These are all important pillars from a network perspective in order to support the expected demand from the market. To achieve these goals is not only possible through technology, because the operating system of telecommunications needs to change as well, says Al Balooshi. "Telecommunications has a long legacy of being voice-centric, and at du we have changed our operating model to meet the targets of telecoms' development."

Changing its operating model was a challenging, but necessary move for du. The operator altered the way it handles evolution and deployment, planning, and implementation of technology. "We changed the operating model to have an end-to-end operation function handling end-to-end IT and technology operations from an end-to-end perspective service operation unit," said Al Balooshi.

"The network function that used to stop routing and switching in the datacenter was extended to include storage and computing, which historically used to be part of IT, which shows how everything is coming together in the network," he explained. "We build infrastructure, then we have application capabilities, and then on top of that we have big data capabilities which provide innovators and entrepreneurs the required data for them to innovate and take us to the next level. We are positioned as a primary enabler of people to innovate."

With networks becoming more advanced, security is a major concern for operators to protect their customers' information and safety. Security is becoming "more and more critical" now that people are becoming disconnected from the core network, said Al Balooshi, referring to emerging technologies such as connected cars.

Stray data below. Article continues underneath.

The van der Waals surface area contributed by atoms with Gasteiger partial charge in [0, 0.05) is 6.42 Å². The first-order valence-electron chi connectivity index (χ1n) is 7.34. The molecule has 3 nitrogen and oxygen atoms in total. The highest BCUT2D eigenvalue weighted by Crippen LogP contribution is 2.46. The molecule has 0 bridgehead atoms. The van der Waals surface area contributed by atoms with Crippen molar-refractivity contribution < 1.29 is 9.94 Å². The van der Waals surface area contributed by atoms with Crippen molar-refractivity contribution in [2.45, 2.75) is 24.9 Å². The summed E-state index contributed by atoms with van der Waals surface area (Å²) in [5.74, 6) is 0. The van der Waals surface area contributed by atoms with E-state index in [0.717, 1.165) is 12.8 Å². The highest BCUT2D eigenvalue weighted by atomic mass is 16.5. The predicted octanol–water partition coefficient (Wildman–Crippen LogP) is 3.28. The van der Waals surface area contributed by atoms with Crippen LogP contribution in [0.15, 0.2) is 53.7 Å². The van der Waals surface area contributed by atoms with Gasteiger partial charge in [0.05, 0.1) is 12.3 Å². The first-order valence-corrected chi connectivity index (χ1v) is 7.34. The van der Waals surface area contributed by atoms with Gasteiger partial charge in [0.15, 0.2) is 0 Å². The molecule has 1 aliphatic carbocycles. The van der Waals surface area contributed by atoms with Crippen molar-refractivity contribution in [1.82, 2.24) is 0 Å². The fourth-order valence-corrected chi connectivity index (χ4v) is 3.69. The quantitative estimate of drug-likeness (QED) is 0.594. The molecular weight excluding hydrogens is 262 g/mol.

These smart vehicles connected to the internet, he says, will activate sensors which were originally built with no security in mind. Therefore du, which provides the connectivity, has to ensure that security is "embedded within the connectivity" they offer.

"We must provide security from an availability perspective, in the sense that self-driving cars should always be connected without interference; we must also ensure that information on the network is confidential and cannot be compromised or manipulated. As an enabler of the network infrastructure, we must ensure that security is embedded, and at du, we are positioning embedded security within our offerings. We have to think 'security embedded' from day one."

The rise of connected and autonomous cars will be driven by 5G which will be ultra-fast and exponentially more powerful than any wireless internet we have today, and the advantages of the technology are vast. In connected cars, for instance, sensors will be able to take more accurate measurements about weather conditions in different geographic locations, and that data can then be sent over the 5G network back to the cloud so that the self-driving cars can calculate a better route to take and make journey adjustments.

5G is not only about connectivity; it will be a complete lifestyle change for society, Al Balooshi explained. Implementing 5G will be vastly different to the transition from 2G to 3G which was centered on increased bandwidth/better throughput, and the same goes for the jump from 3G to 4G.

"The jump from 4G to 5G is not only about bandwidth; you are building an ecosystem that enables all industries to innovate and create more value for their lives. We are building an infrastructure and ecosystem that meets high bandwidth, also internet of things requirements from a latency perspective, as well as increased capacity to connect billions of things," said Al Balooshi.

"Enabling 5G requires virtualization, cloudification and orchestration, all things that direct du towards 5G infrastructure. At du we are focusing on those pillars and our yearly investment to ensure we meet the requirements for 5G. Dubai will be hosting Expo 2020 and our target is to introduce 5G in Dubai by that time, as well as the other emirates where there is demand."